The state of Texas’ constitution does clearly note that no subdivision of the state (such as a city) may recognize same-sex marriages. Accordingly, on its face, this policy does have some problems. But what Parker and City Attorney David Feldman argued has been that the US Supreme Court, in its 2013 decision United States v. Windsor, compels Houston to recognize such unions.

The second item of news is that the Parker administration has officially denied a petition effort to compel a referendum on the contentious “Homeless feeding” ordinance. Once again, Mike Morris and Katherine Driessen have the full story on that, over at the Houston Chronicle.

Way back in the spring of 2012, before this publication was even in existence, Parker and a bare-bones majority of the City Council passed a frustratingly silly ordinance that banned the sharing of food with homeless people on public land. Rightly so, the public was appalled by this asinine micromanagement, and an effort went underway to collect signature on a petition to force a referendum. In August 2012, the petitions were submitted, and then the waiting game began. More than a year later, one of the main drivers of this petition effort, Michael Kubosh, was elected to the City Council. Since taking office, he has reminded the administration nearly every week that he expected a decision on this petition effort.

Thursday afternoon, he got his answer, as the city officially denied the petitions. Much like the brouhaha over the Non-discrimination ordinance, nearly double the required minimum signatures were submitted, but half of them were denied. More specifically, about 35,000  names were given, but only about 17,500 were validated, short of the 19,000 required to force a referendum.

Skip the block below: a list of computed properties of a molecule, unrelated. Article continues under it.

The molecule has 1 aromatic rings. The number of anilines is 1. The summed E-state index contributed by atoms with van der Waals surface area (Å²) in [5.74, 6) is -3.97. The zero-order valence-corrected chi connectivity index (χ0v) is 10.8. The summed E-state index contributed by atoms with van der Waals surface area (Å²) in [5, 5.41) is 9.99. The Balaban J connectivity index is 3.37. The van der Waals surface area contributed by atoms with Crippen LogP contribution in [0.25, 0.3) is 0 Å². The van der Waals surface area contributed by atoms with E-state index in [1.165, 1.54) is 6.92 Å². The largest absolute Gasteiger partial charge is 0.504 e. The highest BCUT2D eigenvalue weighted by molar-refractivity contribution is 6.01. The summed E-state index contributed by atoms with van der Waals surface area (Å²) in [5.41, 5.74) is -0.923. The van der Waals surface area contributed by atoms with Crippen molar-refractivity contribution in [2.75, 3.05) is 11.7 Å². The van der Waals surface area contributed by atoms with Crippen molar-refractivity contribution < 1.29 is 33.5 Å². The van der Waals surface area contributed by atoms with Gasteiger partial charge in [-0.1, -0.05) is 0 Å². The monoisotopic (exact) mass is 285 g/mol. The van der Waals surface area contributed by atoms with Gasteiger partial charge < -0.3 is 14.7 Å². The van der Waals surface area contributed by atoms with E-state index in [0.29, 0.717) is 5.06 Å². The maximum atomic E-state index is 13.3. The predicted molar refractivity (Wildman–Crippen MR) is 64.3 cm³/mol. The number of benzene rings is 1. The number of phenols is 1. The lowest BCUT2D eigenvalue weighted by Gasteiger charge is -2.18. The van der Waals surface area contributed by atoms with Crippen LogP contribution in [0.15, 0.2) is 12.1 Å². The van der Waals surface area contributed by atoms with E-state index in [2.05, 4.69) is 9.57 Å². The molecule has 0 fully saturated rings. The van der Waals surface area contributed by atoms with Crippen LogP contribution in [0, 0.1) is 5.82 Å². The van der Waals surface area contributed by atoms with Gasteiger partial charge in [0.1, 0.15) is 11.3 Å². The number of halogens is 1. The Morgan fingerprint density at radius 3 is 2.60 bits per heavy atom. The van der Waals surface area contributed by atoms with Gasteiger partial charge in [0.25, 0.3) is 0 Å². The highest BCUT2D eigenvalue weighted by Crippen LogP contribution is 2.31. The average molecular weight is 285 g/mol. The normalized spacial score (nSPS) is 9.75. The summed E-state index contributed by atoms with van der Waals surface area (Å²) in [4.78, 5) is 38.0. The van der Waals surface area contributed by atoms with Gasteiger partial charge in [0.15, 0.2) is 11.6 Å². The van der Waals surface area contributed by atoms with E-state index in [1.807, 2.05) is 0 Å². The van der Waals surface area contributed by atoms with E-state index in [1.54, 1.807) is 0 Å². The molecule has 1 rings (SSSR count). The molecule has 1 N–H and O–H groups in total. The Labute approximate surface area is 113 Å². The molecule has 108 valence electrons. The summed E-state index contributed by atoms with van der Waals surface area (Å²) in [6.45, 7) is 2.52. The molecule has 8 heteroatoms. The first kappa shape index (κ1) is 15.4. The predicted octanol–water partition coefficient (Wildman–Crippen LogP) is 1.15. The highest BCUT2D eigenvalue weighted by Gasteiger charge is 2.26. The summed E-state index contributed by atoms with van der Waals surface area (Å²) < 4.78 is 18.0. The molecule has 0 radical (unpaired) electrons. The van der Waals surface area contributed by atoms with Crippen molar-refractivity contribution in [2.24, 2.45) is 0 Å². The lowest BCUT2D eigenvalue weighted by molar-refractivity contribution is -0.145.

Kubosh, for his part, remained cordial and optimistic about the future. He told the Chronicle “I don’t want to have to accept it, but I’ll have to accept it and we’ll just have to figure out what to do next.”

First of all, from a political point of view, kudos to the Mayor’s office for waiting until after the election to wade into this controversial issue. Restraint and political acumen heralded the day here, unlike whatever “bonehead” in the legal department issued those unfortunate subpoenas to pastors regarding the NDO.

I always have been, and continue to be, a steadfast opponent of the ordinance. Criminalizing the sharing of food is just never a good strategy when it comes to the public relations battle, as national stories continue to suggest. If this would have come up for a vote, it would have gone down in flames.

Last, and probably least, there is yet another article in the Houston Chronicle that deals with a second lawsuit filed against the city’s fundraising rules regarding municipal candidates. As many will recall, former Congress Chris Bell, a likely Mayoral candidate, filed a state suit over the rules last month. This time, Trebor Gordon, a past and future candidate for the City Council, is challenging the rules in Federal court.

Gordon’s argument is that the fundraising ban before February 1st violates the First Amendment, as well as spirits of fairness given that elected officials in other offices can still raise money for their incumbent position, then transfer the money to their municipal accounts after February 1st. This is the key complaint of Bell, pointed toward State Representative Sylvester Turner (D-Harris County), the current arguable frontrunner.

“These exceptions codify a shocking bias toward incumbents and the political elite,” said Gordon’s attorney, Jerad Nevjar.